Radioactive Fukushima snake tracked to measure contamination

Contamination levels in rat snakes found to be accurate indicator of radioactivity in specific areas

The Japanese rat snake has been helping researchers gauge contamination levels at Fukishima and its surrounding areas. Alamy
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Snakes have been helping researchers to gauge current levels of radiation around the Fukushima Dai-ichi nuclear power plant in Japan where three reactors suffered meltdowns after the earthquake and tsunami in March 2011.

Radiation leaks forced tens of thousands of people to flee the area. Many have returned in the 10 years since but large areas around the plant remain off limits because of public health concerns.

Scientists from the University of Georgia found that rat snakes in particular, fitted with tracking and radiation measuring devices, offered a clearer picture of the residual radioactivity in the ecosystem around the nuclear plant.

Their study, published in the Ichthyology & Herpetology journal, showed that because of the rat snakes’ limited movement and close contact with contaminated soil, they were able to accurately reflect levels of contamination in specific areas.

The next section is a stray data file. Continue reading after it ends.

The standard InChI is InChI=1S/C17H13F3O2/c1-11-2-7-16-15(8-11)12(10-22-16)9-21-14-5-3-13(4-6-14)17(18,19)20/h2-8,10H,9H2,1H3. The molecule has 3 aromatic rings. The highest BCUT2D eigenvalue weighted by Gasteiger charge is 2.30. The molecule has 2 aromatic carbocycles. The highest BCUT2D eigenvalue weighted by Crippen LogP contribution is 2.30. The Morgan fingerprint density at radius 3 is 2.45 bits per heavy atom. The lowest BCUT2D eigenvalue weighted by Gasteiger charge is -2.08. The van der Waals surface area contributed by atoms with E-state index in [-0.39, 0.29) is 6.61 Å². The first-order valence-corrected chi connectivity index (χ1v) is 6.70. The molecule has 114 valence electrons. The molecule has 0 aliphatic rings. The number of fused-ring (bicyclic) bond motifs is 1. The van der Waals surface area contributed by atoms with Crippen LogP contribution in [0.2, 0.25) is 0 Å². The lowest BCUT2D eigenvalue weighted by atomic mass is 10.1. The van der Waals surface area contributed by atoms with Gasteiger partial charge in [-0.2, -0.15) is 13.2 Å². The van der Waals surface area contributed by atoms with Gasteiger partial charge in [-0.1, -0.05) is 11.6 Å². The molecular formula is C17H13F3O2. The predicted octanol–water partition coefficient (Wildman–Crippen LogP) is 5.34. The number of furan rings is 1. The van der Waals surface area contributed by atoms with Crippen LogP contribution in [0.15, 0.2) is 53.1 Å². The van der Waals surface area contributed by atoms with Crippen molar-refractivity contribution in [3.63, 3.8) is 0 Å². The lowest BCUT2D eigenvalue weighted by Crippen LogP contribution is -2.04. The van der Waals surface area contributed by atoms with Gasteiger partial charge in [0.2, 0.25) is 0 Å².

“Our results indicate that animal behaviour has a large impact on radiation exposure and contaminant accumulation,” Hannah Gerke, one of the study’s lead researchers said.

She said the study showed that rat snakes travelled an average of only 65 metres a day.

The Japanese rat snake grows up to two metres in length and is non-venomous, feeding on small animals such as rodents, frogs and lizards. They are good climbers and often raid bird nests.

James Beasley, an adviser for the study, said snakes were good indicators of environmental contamination because they spend a lot of time in and on soil.

“They have small home ranges and are major predators in most ecosystems, and they’re often relatively long-lived species,” he said.

The researchers tracked nine snakes for more than a month in an abandoned area about 24 kilometres north-west of the power plant, checking on their location every few days to see if they were in trees or underground.

The latest study confirms last year's findings of a high correlation between the levels of radioactive elements in the snakes and in the soil of the areas in which they were found.

Ms Gerke said the levels of radioactive contamination are generally much lower now because of natural decay, but vary widely across different locations – even between places quite near each other.

Updated: September 09, 2021, 2:20 PM